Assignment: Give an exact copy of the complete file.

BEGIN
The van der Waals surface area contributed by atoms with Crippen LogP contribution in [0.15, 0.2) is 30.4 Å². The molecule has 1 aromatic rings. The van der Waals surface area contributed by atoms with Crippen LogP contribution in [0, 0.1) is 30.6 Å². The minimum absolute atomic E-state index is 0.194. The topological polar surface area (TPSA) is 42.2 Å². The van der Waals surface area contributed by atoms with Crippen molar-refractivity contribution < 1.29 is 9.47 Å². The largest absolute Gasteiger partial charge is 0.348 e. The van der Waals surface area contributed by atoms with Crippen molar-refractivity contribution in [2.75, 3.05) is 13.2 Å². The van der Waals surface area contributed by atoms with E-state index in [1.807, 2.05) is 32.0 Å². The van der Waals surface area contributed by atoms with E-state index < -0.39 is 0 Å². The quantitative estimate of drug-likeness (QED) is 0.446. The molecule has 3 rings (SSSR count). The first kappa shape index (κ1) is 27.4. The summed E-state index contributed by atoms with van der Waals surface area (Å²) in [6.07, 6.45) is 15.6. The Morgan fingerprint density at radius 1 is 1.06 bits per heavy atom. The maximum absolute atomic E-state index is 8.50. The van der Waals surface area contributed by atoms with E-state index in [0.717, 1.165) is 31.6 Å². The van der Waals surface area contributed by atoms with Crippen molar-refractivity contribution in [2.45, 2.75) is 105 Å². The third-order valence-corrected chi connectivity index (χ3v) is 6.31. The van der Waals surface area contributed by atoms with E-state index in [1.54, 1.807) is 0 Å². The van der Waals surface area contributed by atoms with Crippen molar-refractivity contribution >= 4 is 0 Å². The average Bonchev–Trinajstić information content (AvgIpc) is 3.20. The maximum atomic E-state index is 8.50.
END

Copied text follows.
The van der Waals surface area contributed by atoms with Crippen LogP contribution in [0.15, 0.2) is 30.4 Å². The molecule has 1 aromatic rings. The van der Waals surface area contributed by atoms with Crippen LogP contribution in [0, 0.1) is 30.6 Å². The minimum absolute atomic E-state index is 0.194. The topological polar surface area (TPSA) is 42.2 Å². The van der Waals surface area contributed by atoms with Crippen molar-refractivity contribution < 1.29 is 9.47 Å². The largest absolute Gasteiger partial charge is 0.348 e. The van der Waals surface area contributed by atoms with Crippen molar-refractivity contribution in [2.75, 3.05) is 13.2 Å². The van der Waals surface area contributed by atoms with E-state index in [1.807, 2.05) is 32.0 Å². The van der Waals surface area contributed by atoms with E-state index < -0.39 is 0 Å². The quantitative estimate of drug-likeness (QED) is 0.446. The molecule has 3 rings (SSSR count). The first kappa shape index (κ1) is 27.4. The summed E-state index contributed by atoms with van der Waals surface area (Å²) in [6.07, 6.45) is 15.6. The Morgan fingerprint density at radius 1 is 1.06 bits per heavy atom. The maximum absolute atomic E-state index is 8.50. The van der Waals surface area contributed by atoms with E-state index in [0.717, 1.165) is 31.6 Å². The van der Waals surface area contributed by atoms with Crippen molar-refractivity contribution in [2.45, 2.75) is 105 Å². The third-order valence-corrected chi connectivity index (χ3v) is 6.31. The van der Waals surface area contributed by atoms with E-state index in [1.54, 1.807) is 0 Å². The van der Waals surface area contributed by atoms with Crippen molar-refractivity contribution >= 4 is 0 Å². The average Bonchev–Trinajstić information content (AvgIpc) is 3.20. The maximum atomic E-state index is 8.50.